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Discussion in 'Ethics and Philosophy' started by RattyMouse, Jan 24, 2013.
Only problem is a true fine artist would not bother with all that.
that's what i was thinking,a lot of work for what?
Both the medium and equipment have withstood the test of time in both storage and use. Cannot say that for the "modern" equivalent as it changes every three months. That's why.
Doesn't this other post from the same guy, and the opinions he expresses therein, sort of contradict the whole project he wants to do in the above link?
No, it does not. He made a valid point as to how and why he uses film and how and why he also chooses to use a digital camera for a specific purpose. No crime committed there. Anybody else is doing the same thing wielding an iPhone or any other sort of smartphone or digital camera per se.
My problem is that there is probably a bit of work and communication to be done for this guy for nothing much at all in particular other than to see one's philosophy on analogue photography committed to print for the world to see. In this modern digital age of online publishing, I don't really see the point. But credit to him for breaking out with the suggestion.
I don't see any contradiction, either. He makes it clear that he chooses film because it works for him.
I also don't understand why he should be criticized for his project. For a long time, there seemed to be a weekly/monthly thread about film's imminent death (although the biggest doomsayers have, thankfully, left). There have also been posts about how to get people (re)interested in using film, and profuse welcoming when a new member "sees the light". Here's someone who is trying to share, in a concise fashion, the reasons we choose analog. Kudos to him for attempting to articulate our passion for our chosen form of expression. I hope he's successful in this endeavor.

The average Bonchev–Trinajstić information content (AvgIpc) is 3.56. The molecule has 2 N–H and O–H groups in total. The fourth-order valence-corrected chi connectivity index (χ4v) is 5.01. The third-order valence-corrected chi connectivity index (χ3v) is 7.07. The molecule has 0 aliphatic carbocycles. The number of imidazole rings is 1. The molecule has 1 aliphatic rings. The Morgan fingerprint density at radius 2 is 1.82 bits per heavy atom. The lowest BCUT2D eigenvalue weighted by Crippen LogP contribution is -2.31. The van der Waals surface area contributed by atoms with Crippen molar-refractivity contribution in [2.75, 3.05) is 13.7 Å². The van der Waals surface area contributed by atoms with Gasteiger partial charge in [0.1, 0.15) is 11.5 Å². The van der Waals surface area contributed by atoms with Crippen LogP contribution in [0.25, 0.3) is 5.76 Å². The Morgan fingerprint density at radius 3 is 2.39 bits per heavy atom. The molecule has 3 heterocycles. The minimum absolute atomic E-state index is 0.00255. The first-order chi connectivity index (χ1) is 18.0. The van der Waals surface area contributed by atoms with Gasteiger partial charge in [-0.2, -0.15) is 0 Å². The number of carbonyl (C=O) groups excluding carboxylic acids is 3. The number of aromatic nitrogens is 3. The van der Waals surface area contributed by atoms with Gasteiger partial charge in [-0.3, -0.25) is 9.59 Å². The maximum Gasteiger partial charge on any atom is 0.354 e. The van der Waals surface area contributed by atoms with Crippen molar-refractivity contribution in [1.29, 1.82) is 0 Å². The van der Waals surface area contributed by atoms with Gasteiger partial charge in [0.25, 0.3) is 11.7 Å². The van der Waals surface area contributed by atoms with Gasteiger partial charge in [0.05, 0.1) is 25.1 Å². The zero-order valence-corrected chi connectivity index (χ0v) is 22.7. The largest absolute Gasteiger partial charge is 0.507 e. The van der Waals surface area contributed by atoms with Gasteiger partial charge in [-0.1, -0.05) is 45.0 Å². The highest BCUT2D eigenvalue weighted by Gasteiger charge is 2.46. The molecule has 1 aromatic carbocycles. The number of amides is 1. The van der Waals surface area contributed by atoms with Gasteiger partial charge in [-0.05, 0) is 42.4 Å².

Good to know I'm not the only skeptic here. I pessimistically supposed that he was seeking to up his Google ranking by including links to others. I hope his motives are indeed more altruistic than my natural cynicism would otherwise indicate. :confused:
He's a member, here, although he hasn't posted in about 13 months. I don't doubt his motives, but think he should have posted his project here, to reach his target audience.
You mean Andreas Gursky, right? Or Peter Lik? There must be a ... Oh, right, there are YouTube videos mocking true fine artists! There's the one puportedly using Dell computers, there's the psycho idiot and the models, there's the ones mocking various famous photographers, etc.
I think Tim Layton is interested in people who care about the material they use. Thus, the person will care enough to talk about why they prefer film. It's self-selecting, really.
Not this again. Only Peter Lik is a fine art photographer. Gursky is just an art photographer. Both are beyond awful.
In the modern vernacular, 'fine art photography' is a marketing term. 'Fine art', which is the term you used, is only typically made in reference to painting.
'Fine art photography', if we can finally get it straight, is decorative, produced in vast quantities and cheap (Peter Lik is a prime example) relative to art photography or contemporary photography, which is mostly high concept, a handful of prints and very expensive (Gursky is a prime example).
With 'fine art photography', which is what the OP is after, business always comes first. Most fine art photographers would bother with this, as they need as many people to buy as many of their prints as possible. This would be perfect exposure to that end
Sorry, but this terminology is my biggest photographic pet peeve.
There are still a few big names that work traditionally and print in their own darkrooms. Clyde Butcher, Sally Mann, and Abelardo Morell come to mind. I doubt they would ever consider contributing to his project.